• Anish Kapoor

    Hayward Gallery

    When people at an art party, circa 1995, asked if there were anyone working in England you did like (after you had remarked that the whole Young British Art scene reminded you of extras from a Larry Clark movie), you could still answer “Anish Kapoor” without completely embarassing yourself. At the time, Kapoor was well on his way from being an establishment-radical artist (i.e., one whose work had street credibility as well as cachet in the high-end art world) to an outright national institution, an intensely chromatic Henry Moore for the ’90s. His sculptures were gracefully elegant without

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  • Monique Prieto

    Robert Prime

    Stronger and more various than those in her 1996 New York show, each of Monique Prieto’s new paintings consists of a limited number of self-contained shapes or lines of high-key acrylic color cavorting amid broad fields of unpainted canvas, not unlike Morris Louis’ “Omegas,” 1959–60, or one of Helen Frankenthaler’s relatively clear, open works of the late ’60s. Per Dr. Greenberg’s prescription, Prieto’s are paintings about shape and color—but in what a different way.

    The much-bruited reflux or rehabilitation of “formalism” involves two distinct components: among critics and theorists, a renewal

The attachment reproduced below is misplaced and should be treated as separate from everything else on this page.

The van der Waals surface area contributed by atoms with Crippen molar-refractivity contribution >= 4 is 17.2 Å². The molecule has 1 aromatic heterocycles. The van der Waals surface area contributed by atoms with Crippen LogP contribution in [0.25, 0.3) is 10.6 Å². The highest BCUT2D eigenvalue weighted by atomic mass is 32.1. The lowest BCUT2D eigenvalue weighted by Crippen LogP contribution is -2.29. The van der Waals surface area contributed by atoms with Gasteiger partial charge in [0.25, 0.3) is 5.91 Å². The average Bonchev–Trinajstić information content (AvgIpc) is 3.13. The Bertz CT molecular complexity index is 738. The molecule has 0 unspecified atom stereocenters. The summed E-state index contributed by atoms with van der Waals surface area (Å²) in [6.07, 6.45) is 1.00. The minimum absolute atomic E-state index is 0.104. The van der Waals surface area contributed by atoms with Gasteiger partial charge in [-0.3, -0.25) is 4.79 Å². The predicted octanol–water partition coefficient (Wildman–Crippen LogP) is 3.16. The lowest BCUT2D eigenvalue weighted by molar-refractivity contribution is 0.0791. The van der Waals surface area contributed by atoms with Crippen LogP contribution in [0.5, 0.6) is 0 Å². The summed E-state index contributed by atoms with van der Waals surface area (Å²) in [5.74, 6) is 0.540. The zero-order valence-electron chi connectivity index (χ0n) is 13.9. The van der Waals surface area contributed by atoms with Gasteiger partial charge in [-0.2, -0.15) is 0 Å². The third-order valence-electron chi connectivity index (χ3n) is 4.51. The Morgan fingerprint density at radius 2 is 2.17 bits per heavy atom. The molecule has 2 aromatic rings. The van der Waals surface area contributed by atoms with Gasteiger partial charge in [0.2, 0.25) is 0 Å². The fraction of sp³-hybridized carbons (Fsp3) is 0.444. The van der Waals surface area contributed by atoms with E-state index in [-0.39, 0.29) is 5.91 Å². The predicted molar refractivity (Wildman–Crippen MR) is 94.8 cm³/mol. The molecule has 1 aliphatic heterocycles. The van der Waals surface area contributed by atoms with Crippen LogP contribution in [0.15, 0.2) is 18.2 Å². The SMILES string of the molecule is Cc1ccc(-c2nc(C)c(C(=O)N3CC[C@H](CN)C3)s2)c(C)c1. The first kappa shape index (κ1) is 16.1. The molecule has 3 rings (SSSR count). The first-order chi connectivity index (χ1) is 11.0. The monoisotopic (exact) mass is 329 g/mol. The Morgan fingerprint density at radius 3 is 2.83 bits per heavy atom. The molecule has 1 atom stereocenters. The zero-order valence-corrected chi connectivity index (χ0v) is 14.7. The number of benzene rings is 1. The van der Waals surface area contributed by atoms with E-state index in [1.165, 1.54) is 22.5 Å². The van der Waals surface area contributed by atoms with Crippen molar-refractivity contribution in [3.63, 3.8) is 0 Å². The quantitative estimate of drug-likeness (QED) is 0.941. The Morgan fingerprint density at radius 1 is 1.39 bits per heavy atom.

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  • Angus Fairhurst/Sarah Lucas

    Sadie Coles HQ | Balfour Mews

    In addition to sharing a studio in London’s Clerkenwell neighborhood, Angus Fairhurst and Sarah Lucas have collaborated on a number of artistic projects. Their recent show, which was suggestively titled “Odd-bod Photography,” toyed with their respective identities so much that it blurred the boundary between them. This was no small achievement, since an artistic persona as pronounced as Lucas’ is not readily effaced, while Fairhurst’s more subdued approach tends to be easily swept away by the bluster of YBA art.

    The show included a series of seemingly straightforward documentary images jointly

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